A doctor is walking down the hospital hallway and is abruptly stopped by one of his colleagues: "Can you help? My patient is deteriorating. I need someone now!" It may be a patient with an arrhythmia and altered vital signs or a patient who has gone into a diabetic coma. Only one thing is certain — it's not real.
It's medical simulation.
"Medical simulation allows medical students to try things and see the consequences without risk, so they can explore and learn, just like we all learned things when we were 3 or 4 years old," says UCLA anesthesiologist Randolph Steadman, MD.
The UCLA Simulation Center
Dr. Steadman, a professor and vice chair of the Department of Anesthesiology at the David Geffen School of Medicine at UCLA, is the founding director of the UCLA Simulation Center, which he has led since its inception in 1996.
The 9,000-square-foot Simulation Center — the first of its kind in Southern California to provide medical simulation-based training — is an educational unit that promotes experiential and interactive learning. It serves a number of different groups, including medical students, residents and practicing physicians who are participating in continuing medical education.
"We have the actual equipment they would encounter when providing patients with care," says Dr. Steadman. "In some cases, they are seeing that equipment for the first time and learning to use it in a simulated setting before they use it in an actual setting."
Just as a new pilot must spend hours in flight simulation before taking off in an actual plane, medical students are required to participate in medical simulation. For example, on the final day of a fourth-year medical student's intensive care unit rotation, they are asked to handle one of a number of scenarios — such as a patient with gastrointestinal bleeding or an altered mental state — to test his or her knowledge and skills.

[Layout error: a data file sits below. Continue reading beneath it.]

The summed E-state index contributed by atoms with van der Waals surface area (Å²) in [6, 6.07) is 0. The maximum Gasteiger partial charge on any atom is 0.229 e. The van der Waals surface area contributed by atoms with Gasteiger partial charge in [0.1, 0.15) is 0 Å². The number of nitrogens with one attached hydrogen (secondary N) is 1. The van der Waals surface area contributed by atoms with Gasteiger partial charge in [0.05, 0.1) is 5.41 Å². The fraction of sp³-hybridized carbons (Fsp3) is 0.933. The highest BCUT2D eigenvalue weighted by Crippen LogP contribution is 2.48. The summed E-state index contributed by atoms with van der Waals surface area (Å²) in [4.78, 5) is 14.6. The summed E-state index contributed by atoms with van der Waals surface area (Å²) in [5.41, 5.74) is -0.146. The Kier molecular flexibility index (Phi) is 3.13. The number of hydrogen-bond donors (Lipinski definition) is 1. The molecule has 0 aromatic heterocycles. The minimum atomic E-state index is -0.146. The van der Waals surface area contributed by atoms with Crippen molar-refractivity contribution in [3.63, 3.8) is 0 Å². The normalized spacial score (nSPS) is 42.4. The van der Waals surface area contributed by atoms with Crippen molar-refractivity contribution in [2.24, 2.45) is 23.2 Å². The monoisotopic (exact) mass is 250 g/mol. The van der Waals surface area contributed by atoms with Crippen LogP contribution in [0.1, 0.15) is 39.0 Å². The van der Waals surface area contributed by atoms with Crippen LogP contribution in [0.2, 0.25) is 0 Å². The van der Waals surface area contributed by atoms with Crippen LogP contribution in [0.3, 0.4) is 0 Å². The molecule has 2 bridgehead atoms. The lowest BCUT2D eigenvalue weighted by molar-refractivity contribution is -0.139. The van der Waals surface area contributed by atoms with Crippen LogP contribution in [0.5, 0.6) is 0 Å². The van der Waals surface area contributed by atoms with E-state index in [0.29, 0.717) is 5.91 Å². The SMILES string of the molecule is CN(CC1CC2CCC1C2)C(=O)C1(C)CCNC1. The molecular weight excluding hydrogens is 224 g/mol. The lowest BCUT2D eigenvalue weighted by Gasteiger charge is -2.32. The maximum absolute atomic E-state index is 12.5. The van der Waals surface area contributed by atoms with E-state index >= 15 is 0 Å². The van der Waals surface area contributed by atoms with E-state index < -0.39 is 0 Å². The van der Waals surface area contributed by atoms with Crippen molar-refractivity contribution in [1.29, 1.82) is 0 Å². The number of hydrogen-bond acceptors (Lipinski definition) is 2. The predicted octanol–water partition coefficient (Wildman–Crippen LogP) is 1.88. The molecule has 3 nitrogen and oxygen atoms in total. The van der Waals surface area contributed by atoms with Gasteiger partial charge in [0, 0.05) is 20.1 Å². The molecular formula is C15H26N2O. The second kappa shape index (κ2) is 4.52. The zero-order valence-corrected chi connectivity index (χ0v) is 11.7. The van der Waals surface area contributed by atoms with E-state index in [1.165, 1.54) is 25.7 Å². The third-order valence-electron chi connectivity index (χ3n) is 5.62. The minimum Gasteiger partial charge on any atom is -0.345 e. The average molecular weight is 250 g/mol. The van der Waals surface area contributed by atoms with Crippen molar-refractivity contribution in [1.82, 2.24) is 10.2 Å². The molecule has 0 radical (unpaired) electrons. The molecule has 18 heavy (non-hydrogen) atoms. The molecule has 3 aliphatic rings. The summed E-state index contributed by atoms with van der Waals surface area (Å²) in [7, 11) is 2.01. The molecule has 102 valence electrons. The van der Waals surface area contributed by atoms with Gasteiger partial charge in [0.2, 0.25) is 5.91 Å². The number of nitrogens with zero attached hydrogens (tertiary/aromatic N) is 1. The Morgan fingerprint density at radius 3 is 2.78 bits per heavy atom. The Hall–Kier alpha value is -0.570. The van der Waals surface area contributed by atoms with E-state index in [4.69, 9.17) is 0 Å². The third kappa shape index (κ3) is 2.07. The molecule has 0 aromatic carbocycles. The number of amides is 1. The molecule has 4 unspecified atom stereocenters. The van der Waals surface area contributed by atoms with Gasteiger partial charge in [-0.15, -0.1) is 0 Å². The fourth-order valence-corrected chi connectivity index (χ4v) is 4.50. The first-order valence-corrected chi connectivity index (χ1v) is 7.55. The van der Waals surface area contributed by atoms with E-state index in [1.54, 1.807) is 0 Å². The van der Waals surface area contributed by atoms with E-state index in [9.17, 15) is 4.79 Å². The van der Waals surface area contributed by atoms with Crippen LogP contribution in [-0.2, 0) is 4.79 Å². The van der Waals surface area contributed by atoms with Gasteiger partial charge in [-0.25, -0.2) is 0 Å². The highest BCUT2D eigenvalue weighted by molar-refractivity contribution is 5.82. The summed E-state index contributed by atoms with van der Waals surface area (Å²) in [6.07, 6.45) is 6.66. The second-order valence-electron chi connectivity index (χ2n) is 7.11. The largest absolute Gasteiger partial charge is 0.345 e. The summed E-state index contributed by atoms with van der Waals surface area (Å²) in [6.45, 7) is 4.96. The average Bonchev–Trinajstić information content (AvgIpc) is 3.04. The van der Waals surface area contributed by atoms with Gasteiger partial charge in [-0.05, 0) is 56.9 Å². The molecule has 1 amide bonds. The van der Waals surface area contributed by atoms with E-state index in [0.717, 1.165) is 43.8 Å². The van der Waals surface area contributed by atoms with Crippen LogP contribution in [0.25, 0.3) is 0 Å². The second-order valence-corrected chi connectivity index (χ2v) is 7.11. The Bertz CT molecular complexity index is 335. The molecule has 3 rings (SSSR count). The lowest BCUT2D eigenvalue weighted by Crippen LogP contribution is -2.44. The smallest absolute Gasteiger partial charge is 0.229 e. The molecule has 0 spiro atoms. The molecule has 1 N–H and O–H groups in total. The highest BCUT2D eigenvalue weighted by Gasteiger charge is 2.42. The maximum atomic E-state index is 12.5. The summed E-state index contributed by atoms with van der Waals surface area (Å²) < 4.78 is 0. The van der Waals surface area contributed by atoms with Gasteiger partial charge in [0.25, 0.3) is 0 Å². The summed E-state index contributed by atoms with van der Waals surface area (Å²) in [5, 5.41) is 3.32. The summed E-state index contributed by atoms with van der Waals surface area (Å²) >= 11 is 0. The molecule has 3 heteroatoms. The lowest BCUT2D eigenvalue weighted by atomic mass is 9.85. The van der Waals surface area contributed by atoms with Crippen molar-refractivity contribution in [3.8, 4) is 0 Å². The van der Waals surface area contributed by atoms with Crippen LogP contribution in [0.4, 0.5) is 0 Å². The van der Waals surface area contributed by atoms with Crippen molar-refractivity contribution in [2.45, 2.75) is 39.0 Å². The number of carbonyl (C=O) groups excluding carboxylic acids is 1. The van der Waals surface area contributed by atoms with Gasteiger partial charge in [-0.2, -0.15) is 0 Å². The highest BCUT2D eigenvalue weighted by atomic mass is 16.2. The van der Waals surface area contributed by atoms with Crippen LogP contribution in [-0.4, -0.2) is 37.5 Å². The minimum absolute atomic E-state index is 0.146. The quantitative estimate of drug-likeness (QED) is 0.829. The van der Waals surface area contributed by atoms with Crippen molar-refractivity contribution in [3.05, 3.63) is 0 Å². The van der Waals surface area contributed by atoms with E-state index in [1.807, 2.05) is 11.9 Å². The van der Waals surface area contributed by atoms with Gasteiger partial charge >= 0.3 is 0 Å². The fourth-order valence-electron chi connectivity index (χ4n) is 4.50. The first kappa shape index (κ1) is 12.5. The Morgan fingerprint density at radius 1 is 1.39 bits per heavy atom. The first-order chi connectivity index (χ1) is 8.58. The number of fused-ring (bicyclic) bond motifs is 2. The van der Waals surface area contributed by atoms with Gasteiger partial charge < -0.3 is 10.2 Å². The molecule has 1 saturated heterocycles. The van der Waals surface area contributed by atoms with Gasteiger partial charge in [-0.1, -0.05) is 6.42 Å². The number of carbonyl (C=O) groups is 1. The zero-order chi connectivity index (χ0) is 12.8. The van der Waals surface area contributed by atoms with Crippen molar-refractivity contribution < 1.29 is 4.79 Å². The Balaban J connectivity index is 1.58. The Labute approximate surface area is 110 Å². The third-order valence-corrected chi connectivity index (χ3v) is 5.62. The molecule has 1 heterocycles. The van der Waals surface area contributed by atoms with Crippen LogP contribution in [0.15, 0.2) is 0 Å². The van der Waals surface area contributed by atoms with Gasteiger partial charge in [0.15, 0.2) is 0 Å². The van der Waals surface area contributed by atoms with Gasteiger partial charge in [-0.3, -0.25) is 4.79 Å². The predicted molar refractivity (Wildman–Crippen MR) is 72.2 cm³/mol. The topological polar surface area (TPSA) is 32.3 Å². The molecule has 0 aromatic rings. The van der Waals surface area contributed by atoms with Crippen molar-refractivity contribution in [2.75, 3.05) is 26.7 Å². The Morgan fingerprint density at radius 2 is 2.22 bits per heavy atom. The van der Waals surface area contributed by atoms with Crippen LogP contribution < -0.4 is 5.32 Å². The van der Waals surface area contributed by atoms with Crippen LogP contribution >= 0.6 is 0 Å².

How simulated learning comes to life
After graduation, medical students might encounter these types of situations, but they would not be expected to deal with them autonomously. A resident would supervise them, and an attending physician would supervise the resident. However, in the Simulation Center, because there is no risk, they are permitted to make all of the decisions.
"This encourages them to get cognitively involved," explains Dr. Steadman. "They'll be the ones asking the questions, doing the exam, ordering the laboratory test and making decisions based on those initial actions."
The scenarios generally last between five and 10 minutes, but Dr. Steadman says it can feel like an eternity for students. "They may make mistakes," he says. "But they get to see the consequences of their mistakes, and then we debrief them."
The debriefing focuses on learning and retention. It gives students the opportunity to ask the questions they were asking of themselves during the scenario and get input from their peers and the facilitator.
"One of the ways to minimize medical errors is to learn from them," explains Dr. Steadman. "With the Simulation Center, we can recreate medical errors, so that the next generation of learners can understand the situations in which errors occur."
By Emily Williams